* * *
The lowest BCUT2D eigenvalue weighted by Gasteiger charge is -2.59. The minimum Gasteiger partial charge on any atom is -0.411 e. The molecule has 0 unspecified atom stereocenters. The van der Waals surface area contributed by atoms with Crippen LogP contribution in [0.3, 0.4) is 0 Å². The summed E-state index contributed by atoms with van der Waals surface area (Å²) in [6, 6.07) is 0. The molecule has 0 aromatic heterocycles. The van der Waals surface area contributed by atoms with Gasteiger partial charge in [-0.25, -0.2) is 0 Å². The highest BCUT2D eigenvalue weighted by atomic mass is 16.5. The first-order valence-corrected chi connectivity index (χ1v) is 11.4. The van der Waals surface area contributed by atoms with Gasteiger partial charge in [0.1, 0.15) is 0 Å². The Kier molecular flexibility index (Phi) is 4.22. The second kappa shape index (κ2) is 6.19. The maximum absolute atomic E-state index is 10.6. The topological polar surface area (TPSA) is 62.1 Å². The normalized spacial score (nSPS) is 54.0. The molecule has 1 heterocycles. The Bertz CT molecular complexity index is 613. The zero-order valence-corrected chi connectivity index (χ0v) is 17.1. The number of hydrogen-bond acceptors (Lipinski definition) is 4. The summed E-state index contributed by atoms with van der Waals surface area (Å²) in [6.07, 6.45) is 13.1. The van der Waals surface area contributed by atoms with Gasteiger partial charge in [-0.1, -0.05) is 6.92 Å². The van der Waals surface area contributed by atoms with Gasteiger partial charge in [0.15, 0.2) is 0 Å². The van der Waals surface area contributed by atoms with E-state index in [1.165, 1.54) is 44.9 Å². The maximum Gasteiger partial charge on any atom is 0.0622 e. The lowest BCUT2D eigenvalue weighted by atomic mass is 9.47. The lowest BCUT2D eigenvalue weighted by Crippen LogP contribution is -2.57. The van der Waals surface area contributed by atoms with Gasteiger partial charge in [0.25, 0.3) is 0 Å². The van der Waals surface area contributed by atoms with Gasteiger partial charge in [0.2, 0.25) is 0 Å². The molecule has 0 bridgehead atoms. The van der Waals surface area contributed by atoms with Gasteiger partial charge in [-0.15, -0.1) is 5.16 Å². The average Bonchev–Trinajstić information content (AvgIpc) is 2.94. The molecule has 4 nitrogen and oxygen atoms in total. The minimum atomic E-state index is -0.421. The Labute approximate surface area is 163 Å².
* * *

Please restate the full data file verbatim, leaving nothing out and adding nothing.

The lowest BCUT2D eigenvalue weighted by Gasteiger charge is -2.59. The minimum Gasteiger partial charge on any atom is -0.411 e. The molecule has 0 unspecified atom stereocenters. The van der Waals surface area contributed by atoms with Crippen LogP contribution in [0.3, 0.4) is 0 Å². The summed E-state index contributed by atoms with van der Waals surface area (Å²) in [6, 6.07) is 0. The molecule has 0 aromatic heterocycles. The van der Waals surface area contributed by atoms with Gasteiger partial charge in [-0.25, -0.2) is 0 Å². The highest BCUT2D eigenvalue weighted by atomic mass is 16.5. The first-order valence-corrected chi connectivity index (χ1v) is 11.4. The van der Waals surface area contributed by atoms with Gasteiger partial charge in [0.1, 0.15) is 0 Å². The Kier molecular flexibility index (Phi) is 4.22. The second kappa shape index (κ2) is 6.19. The maximum absolute atomic E-state index is 10.6. The topological polar surface area (TPSA) is 62.1 Å². The normalized spacial score (nSPS) is 54.0. The molecule has 1 heterocycles. The Bertz CT molecular complexity index is 613. The zero-order valence-corrected chi connectivity index (χ0v) is 17.1. The number of hydrogen-bond acceptors (Lipinski definition) is 4. The summed E-state index contributed by atoms with van der Waals surface area (Å²) in [6.07, 6.45) is 13.1. The van der Waals surface area contributed by atoms with Gasteiger partial charge in [-0.1, -0.05) is 6.92 Å². The van der Waals surface area contributed by atoms with Gasteiger partial charge in [0.15, 0.2) is 0 Å². The van der Waals surface area contributed by atoms with E-state index in [1.165, 1.54) is 44.9 Å². The maximum Gasteiger partial charge on any atom is 0.0622 e. The lowest BCUT2D eigenvalue weighted by atomic mass is 9.47. The lowest BCUT2D eigenvalue weighted by Crippen LogP contribution is -2.57. The van der Waals surface area contributed by atoms with Gasteiger partial charge in [0.25, 0.3) is 0 Å². The van der Waals surface area contributed by atoms with Gasteiger partial charge in [0.2, 0.25) is 0 Å². The molecule has 0 bridgehead atoms. The van der Waals surface area contributed by atoms with Gasteiger partial charge in [-0.15, -0.1) is 5.16 Å². The average Bonchev–Trinajstić information content (AvgIpc) is 2.94. The molecule has 4 nitrogen and oxygen atoms in total. The minimum atomic E-state index is -0.421. The Labute approximate surface area is 163 Å².